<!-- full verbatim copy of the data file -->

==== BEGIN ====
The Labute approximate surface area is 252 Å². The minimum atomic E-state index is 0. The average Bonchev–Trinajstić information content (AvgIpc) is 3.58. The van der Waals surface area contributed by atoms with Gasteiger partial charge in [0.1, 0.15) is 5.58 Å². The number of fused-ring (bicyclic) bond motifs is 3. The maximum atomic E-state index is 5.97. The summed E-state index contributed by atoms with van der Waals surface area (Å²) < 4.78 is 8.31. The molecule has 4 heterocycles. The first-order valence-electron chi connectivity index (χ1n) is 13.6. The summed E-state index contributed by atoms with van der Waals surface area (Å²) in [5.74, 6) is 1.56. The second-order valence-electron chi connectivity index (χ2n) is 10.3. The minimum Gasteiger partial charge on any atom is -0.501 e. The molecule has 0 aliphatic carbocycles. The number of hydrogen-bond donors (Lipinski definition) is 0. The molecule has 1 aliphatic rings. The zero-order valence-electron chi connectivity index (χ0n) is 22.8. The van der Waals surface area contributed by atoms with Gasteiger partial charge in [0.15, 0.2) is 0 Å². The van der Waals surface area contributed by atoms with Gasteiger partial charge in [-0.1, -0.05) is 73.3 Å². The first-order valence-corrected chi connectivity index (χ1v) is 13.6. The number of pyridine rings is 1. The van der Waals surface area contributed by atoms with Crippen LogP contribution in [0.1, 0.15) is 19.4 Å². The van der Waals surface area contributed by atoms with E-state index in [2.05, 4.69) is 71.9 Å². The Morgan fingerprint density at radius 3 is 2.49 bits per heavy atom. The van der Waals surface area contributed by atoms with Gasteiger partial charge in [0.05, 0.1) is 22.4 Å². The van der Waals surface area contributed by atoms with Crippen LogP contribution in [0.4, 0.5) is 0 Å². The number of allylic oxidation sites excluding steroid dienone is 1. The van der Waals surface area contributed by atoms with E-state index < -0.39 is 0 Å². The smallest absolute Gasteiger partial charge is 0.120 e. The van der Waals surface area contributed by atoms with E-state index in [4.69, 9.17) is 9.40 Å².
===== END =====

The Labute approximate surface area is 252 Å². The minimum atomic E-state index is 0. The average Bonchev–Trinajstić information content (AvgIpc) is 3.58. The van der Waals surface area contributed by atoms with Gasteiger partial charge in [0.1, 0.15) is 5.58 Å². The number of fused-ring (bicyclic) bond motifs is 3. The maximum atomic E-state index is 5.97. The summed E-state index contributed by atoms with van der Waals surface area (Å²) < 4.78 is 8.31. The molecule has 4 heterocycles. The first-order valence-electron chi connectivity index (χ1n) is 13.6. The summed E-state index contributed by atoms with van der Waals surface area (Å²) in [5.74, 6) is 1.56. The second-order valence-electron chi connectivity index (χ2n) is 10.3. The minimum Gasteiger partial charge on any atom is -0.501 e. The molecule has 0 aliphatic carbocycles. The number of hydrogen-bond donors (Lipinski definition) is 0. The molecule has 1 aliphatic rings. The zero-order valence-electron chi connectivity index (χ0n) is 22.8. The van der Waals surface area contributed by atoms with Gasteiger partial charge in [0.15, 0.2) is 0 Å². The van der Waals surface area contributed by atoms with Gasteiger partial charge in [-0.1, -0.05) is 73.3 Å². The first-order valence-corrected chi connectivity index (χ1v) is 13.6. The number of pyridine rings is 1. The van der Waals surface area contributed by atoms with Crippen LogP contribution in [0.1, 0.15) is 19.4 Å². The van der Waals surface area contributed by atoms with E-state index in [2.05, 4.69) is 71.9 Å². The Morgan fingerprint density at radius 3 is 2.49 bits per heavy atom. The van der Waals surface area contributed by atoms with Gasteiger partial charge in [0.05, 0.1) is 22.4 Å². The van der Waals surface area contributed by atoms with Crippen LogP contribution in [0.4, 0.5) is 0 Å². The number of allylic oxidation sites excluding steroid dienone is 1. The van der Waals surface area contributed by atoms with E-state index < -0.39 is 0 Å². The smallest absolute Gasteiger partial charge is 0.120 e. The van der Waals surface area contributed by atoms with E-state index in [4.69, 9.17) is 9.40 Å².